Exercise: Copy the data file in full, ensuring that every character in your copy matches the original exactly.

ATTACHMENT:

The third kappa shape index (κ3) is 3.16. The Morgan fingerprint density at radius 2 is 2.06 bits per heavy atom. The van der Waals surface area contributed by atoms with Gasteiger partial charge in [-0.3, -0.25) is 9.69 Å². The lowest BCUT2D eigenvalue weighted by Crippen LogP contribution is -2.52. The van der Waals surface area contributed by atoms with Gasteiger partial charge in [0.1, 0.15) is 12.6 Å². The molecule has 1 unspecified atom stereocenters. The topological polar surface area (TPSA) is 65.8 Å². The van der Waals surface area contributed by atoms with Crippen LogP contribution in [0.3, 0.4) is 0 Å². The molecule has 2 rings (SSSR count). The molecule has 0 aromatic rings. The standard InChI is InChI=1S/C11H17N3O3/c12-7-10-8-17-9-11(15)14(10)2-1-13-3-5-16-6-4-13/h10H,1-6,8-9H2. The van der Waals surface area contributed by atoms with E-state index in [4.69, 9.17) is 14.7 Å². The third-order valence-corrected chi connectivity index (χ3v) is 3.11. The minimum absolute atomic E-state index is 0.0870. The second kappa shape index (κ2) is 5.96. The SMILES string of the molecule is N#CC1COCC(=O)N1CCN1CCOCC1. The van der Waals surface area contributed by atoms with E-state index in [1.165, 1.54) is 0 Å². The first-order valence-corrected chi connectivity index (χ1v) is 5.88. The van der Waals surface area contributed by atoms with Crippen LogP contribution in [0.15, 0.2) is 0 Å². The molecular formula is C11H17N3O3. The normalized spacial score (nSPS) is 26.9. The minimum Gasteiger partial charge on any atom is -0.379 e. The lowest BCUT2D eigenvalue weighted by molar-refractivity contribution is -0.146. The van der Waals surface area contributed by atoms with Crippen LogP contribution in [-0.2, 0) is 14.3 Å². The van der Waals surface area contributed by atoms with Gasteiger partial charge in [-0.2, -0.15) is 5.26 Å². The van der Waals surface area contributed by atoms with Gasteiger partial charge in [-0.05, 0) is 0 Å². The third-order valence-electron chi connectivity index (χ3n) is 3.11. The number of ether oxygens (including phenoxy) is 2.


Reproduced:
The third kappa shape index (κ3) is 3.16. The Morgan fingerprint density at radius 2 is 2.06 bits per heavy atom. The van der Waals surface area contributed by atoms with Gasteiger partial charge in [-0.3, -0.25) is 9.69 Å². The lowest BCUT2D eigenvalue weighted by Crippen LogP contribution is -2.52. The van der Waals surface area contributed by atoms with Gasteiger partial charge in [0.1, 0.15) is 12.6 Å². The molecule has 1 unspecified atom stereocenters. The topological polar surface area (TPSA) is 65.8 Å². The van der Waals surface area contributed by atoms with Crippen LogP contribution in [0.3, 0.4) is 0 Å². The molecule has 2 rings (SSSR count). The molecule has 0 aromatic rings. The standard InChI is InChI=1S/C11H17N3O3/c12-7-10-8-17-9-11(15)14(10)2-1-13-3-5-16-6-4-13/h10H,1-6,8-9H2. The van der Waals surface area contributed by atoms with E-state index in [4.69, 9.17) is 14.7 Å². The third-order valence-corrected chi connectivity index (χ3v) is 3.11. The minimum absolute atomic E-state index is 0.0870. The second kappa shape index (κ2) is 5.96. The SMILES string of the molecule is N#CC1COCC(=O)N1CCN1CCOCC1. The van der Waals surface area contributed by atoms with E-state index in [1.165, 1.54) is 0 Å². The first-order valence-corrected chi connectivity index (χ1v) is 5.88. The van der Waals surface area contributed by atoms with Crippen LogP contribution in [0.15, 0.2) is 0 Å². The molecular formula is C11H17N3O3. The normalized spacial score (nSPS) is 26.9. The minimum Gasteiger partial charge on any atom is -0.379 e. The lowest BCUT2D eigenvalue weighted by molar-refractivity contribution is -0.146. The van der Waals surface area contributed by atoms with Crippen LogP contribution in [-0.2, 0) is 14.3 Å². The van der Waals surface area contributed by atoms with Gasteiger partial charge in [-0.2, -0.15) is 5.26 Å². The van der Waals surface area contributed by atoms with Gasteiger partial charge in [-0.05, 0) is 0 Å². The third-order valence-electron chi connectivity index (χ3n) is 3.11. The number of ether oxygens (including phenoxy) is 2.